Hudson Tunnels

New Jersey Officials, Transit Execs Challenge Hudson River Tunnel Repair Study

Several top New Jersey politicians, along with Amtrak and NJ Transit officials, expressed concern about a newly-released report recommending fixing a century-old train tunnel under the Hudson River on nights and weekends.

Completed by British consulting firm London Bridge Associates, the new analysis rejects the idea that a new $9.5 billion tunnel between New Jersey and New York must be built before the damaged North River Tunnel can be closed for repairs.

Building a new crossing is part of the larger Gateway Program, a $30 billion investment program that seeks to improve service along the Northeast Corridor, one of the most heavily used passenger rail lines in the country.

More Cost Effective

A key component to the long-stalled proposal, the program centers around the construction of two new tunnels connecting the Northeast Corridor to Penn Station, and then rebuilding the existing, deteriorating North River Tunnel to increase the route’s capacity.

In the report released Nov. 23 by the Gateway Program Development Corporation, the agency overseeing the multi-billion dollar transit initiative, London Bridge Associates contends that the two existing tubes can be refurbished five years quicker than building a new crossing because work could begin sooner and be less costly.

Under the Gateway proposal, the tunnel wouldn’t undergo refurbishment until 2032. The new recommendation made by London Bridge Associates says repairs would take about 62 months.

Weekend Work

According to the report, repairs would not affect rush hour service and work could be done in one tunnel while the other remains in service to handle rail traffic. The report has the backing of New York Gov. Andrew Cuomo, who cited a similar strategy the Metropolitan Transportation Authority used to fix the L train’s Sandy-damaged East River tunnel show without closing them down.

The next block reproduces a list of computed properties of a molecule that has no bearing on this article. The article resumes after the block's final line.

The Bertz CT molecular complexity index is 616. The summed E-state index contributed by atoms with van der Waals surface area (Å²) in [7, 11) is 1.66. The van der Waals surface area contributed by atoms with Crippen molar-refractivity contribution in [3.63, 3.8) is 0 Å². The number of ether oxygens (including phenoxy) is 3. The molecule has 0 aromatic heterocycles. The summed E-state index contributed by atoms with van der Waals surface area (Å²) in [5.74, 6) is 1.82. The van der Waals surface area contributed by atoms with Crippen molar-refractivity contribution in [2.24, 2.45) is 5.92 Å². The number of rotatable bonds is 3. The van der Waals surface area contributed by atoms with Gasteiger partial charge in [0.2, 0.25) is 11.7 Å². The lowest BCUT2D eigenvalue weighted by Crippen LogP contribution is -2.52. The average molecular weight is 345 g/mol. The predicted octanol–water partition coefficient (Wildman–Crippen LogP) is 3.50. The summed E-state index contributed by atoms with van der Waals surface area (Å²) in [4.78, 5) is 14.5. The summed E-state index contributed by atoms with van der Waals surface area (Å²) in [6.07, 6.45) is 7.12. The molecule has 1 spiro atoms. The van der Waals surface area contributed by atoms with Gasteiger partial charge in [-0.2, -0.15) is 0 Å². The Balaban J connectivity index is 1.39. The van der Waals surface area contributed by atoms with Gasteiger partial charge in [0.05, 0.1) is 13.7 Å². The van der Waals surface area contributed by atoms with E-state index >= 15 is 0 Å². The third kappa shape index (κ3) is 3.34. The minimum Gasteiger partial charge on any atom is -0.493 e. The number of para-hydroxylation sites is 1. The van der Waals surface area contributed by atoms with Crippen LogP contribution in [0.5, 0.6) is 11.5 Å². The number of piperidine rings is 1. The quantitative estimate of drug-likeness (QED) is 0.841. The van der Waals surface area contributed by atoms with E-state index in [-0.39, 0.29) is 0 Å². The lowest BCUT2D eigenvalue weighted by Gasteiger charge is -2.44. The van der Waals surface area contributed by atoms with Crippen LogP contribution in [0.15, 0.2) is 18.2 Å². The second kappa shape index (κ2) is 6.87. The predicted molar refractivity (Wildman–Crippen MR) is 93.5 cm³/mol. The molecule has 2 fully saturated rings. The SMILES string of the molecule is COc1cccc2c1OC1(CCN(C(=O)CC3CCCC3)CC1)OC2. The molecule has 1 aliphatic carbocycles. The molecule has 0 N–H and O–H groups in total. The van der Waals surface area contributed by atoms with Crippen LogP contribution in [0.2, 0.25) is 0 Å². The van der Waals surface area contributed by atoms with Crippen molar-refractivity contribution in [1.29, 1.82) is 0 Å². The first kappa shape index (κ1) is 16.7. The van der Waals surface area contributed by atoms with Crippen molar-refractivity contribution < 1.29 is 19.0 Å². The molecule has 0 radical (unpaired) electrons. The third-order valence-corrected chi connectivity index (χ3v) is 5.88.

While the study confirms the need for major repairs, the Gateway Program Development Corporation said the “assumption” that between 85% to 100% of weeknight and weekend maintenance windows can be used for work must be studied further to determine whether it’s a feasible approach.

Following the report’s release, New Jersey officials expressed skepticism to any plan that would disrupt daily service and cause headaches for commuters.

New Jersey Protest

New Jersey Gov. Phil Murphy, along with Sens. Cory Booker and Bob Menendez, are advocating for the project to move forward as planned—constructing a new tunnel and then shutting down the old one for repairs.

“While all project partners agree that certain rehab work can be completed on the North River Tunnel in the meantime, I am greatly concerned by proposals in this report that suggest more extensive rehab measures that could potentially interrupt the daily operations of NJ Transit and Amtrak,” Murphy said in a statement. “Make no mistake—I am opposed to any rehab proposals that could negatively impact the reliability of service for thousands of New Jersey commuters who cross the Hudson each day.”

Menendez said, “While we all recognize that ongoing maintenance is necessary to ensure the safety and reliability of the existing tunnel, this work must be done so that it does not result in major, unavoidable service disruptions for NJ Transit and Amtrak customers that use the tunnel every day. This could leave thousands of New Jerseyans stranded and cause significant economic harm to our region.”

Transit Officials Skeptical

Transit officials were doubtful of the recommendations and said they couldn’t support the proposals.